Concerts By The Canal: Anderson brothers dig deeply into Gershwin

Peter and Will Anderson will be playing Gershwin at Southminster United Church on Feb. 21. Photo: Lynn Redmile

Peter and Will Anderson are twins both genetically and musically. The brothers both play jazz music and both have a passion for the history of the form. They also both play the same reed instruments primarily clarinet and saxophone. Their life in music has taken them from the Juilliard School to a gig with Wynton Marsalis in the the Jazz at the Lincoln Centre Orchestra to concerts around North America and beyond. The last time they were in Ottawa they played a wide-ranging concert of standards. On Feb. 21 they’ll focus in on the music of George Gershwin. ARTSFILE asked them why. Will Anderson answered.

Q. Can you describe the Gershwin program. What songs are on the list?

A. We will include Rhapsody in Blue, I Got Rhythm, It Ain’t Necessarily So, Summertime, They Can’t Take That Away From Me, Embraceable You, S’wonderful, and many more.  Although Gershwin only had a 20-year career, he was extremely prolific and we will try to fit in as many of our favourite gems as possible!

Q. Why Gershwin?

A. George Gershwin is one of the most striking geniuses of modern music.  He composed for Broadway, film, Tin Pan Alley, for symphonic orchestras, and even wrote a full blown opera. His music defines the sound of America and he was one of the the first crossover artists combining ragtime, European classical music, and Tin Pan Alley.  His songwriting also tends to be simplistic, making them extremely fun to reinterpret and improvise over.

Q. You are playing in a trio with a guitarist. Have you arranged the music to fit the ensemble? 

A. The guitarist will be Adam Moezinia. The music is all arranged for our trio. My brother Peter will be playing tenor sax, soprano sax, and clarinet, while I will be playing alto sax, clarinet, and flute. Gershwin’s music can be played with any instrumentation; his melodies, harmony and rhythm are universal and captivating with virtually any ensemble.  We arrange for the trio ourselves and aren’t re-creating any type of original orchestration.

Q. Did he write well for reed instruments? 

A. Gershwin was not particularly an orchestrator; he mainly composed just for the piano. Ferde Grofé orchestrated Gershwin’s Rhapsody in Blue, assigning that opening melody to the clarinet. It was a great choice. The clarinet is a very special instrument for its large range, and flexibility in bending and smearing the pitch.  The melody is perfect for the clarinet.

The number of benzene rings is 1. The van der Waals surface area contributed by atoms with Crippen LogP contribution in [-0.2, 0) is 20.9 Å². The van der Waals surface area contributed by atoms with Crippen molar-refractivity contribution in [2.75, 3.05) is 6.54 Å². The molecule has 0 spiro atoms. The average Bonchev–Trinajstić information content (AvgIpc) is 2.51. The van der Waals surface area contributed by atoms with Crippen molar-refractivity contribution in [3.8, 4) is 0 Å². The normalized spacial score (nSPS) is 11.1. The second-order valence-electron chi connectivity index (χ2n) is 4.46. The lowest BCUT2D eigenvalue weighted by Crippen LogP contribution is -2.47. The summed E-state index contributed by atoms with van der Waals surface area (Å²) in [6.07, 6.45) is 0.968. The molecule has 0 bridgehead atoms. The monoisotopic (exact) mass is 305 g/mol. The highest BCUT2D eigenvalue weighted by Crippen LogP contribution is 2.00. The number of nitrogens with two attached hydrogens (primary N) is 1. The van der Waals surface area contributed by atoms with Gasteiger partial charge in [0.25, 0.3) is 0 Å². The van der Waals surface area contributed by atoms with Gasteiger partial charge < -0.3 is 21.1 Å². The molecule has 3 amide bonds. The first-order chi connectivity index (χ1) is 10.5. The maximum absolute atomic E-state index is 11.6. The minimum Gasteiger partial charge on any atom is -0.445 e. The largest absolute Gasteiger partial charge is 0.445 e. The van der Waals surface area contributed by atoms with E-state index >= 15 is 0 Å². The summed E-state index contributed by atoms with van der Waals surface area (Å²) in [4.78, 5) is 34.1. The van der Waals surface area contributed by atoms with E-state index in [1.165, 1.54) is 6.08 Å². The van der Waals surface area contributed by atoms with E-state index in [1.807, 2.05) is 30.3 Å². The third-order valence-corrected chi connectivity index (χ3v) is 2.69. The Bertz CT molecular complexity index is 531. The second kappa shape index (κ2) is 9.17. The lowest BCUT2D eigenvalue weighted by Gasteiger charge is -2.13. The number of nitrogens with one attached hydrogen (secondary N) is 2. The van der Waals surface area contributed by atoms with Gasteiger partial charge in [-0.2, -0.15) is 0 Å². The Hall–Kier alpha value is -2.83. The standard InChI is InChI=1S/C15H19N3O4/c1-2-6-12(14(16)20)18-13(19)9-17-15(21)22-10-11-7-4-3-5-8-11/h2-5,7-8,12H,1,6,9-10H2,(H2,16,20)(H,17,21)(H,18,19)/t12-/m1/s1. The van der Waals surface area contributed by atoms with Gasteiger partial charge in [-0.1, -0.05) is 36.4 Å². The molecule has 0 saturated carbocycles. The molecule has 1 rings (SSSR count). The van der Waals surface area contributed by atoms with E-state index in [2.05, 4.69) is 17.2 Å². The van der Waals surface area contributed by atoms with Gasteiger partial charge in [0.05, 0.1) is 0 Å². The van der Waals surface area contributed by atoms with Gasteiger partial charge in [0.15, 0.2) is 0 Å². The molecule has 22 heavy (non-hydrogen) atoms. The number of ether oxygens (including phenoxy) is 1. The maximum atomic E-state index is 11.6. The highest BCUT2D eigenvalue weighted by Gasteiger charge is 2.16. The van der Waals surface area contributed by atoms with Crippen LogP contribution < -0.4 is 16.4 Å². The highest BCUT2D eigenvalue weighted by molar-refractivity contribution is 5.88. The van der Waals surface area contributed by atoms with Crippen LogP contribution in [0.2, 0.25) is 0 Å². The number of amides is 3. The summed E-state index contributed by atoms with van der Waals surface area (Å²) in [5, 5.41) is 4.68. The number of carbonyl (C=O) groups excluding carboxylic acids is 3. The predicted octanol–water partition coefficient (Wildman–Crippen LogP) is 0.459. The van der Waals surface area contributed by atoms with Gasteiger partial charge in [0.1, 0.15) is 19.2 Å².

Q. Saxophone get any love from Gerswhin?

A. Saxophone lends itself well to Gershwin’s music. His melodies use many bluesy notes and allow for vibrato and expression.

Q. Why do you two play reed instruments?

A. We both started playing clarinet at age nine, after being inspired from hearing Benny Goodman’s Sing Sing Sing in a Chips Ahoy! television commercial. A year later we added the saxophone. We fell in love with players including Artie Shaw, Sidney Bechet, Lester Young, Charlie Parker, Johnny Hodges, and Coleman Hawkins. What’s not to like?

Q. Are you interested in the music of the 1920s, ’30s and ’40s? What is it about this period in American music that attracts your attention?

A. Of course. This period was a golden age of American music when great composers and brilliant jazz musicians overlapped. And it was the popular music of the day on the radio, television, and Broadway. The music has expression, emotion, and allows for so much individuality. Listen to Louis Armstrong — he paved the way.

UPBEAT! Productions presents the Anderson Brothers Trio
Where: Southminster United Church, 15 Aylmer Ave.
When: Feb. 22 at 7:30 p.m.
Tickets and information:

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Peter Robb began his connection with the arts community in Ottawa in the mid-1980s when he was the administrator and public relations director of the Great Canadian Theatre Company. After a long career in journalism with the Ottawa Citizen where he served in a number of different posts he returned to the arts when he became the Citizen's arts editor.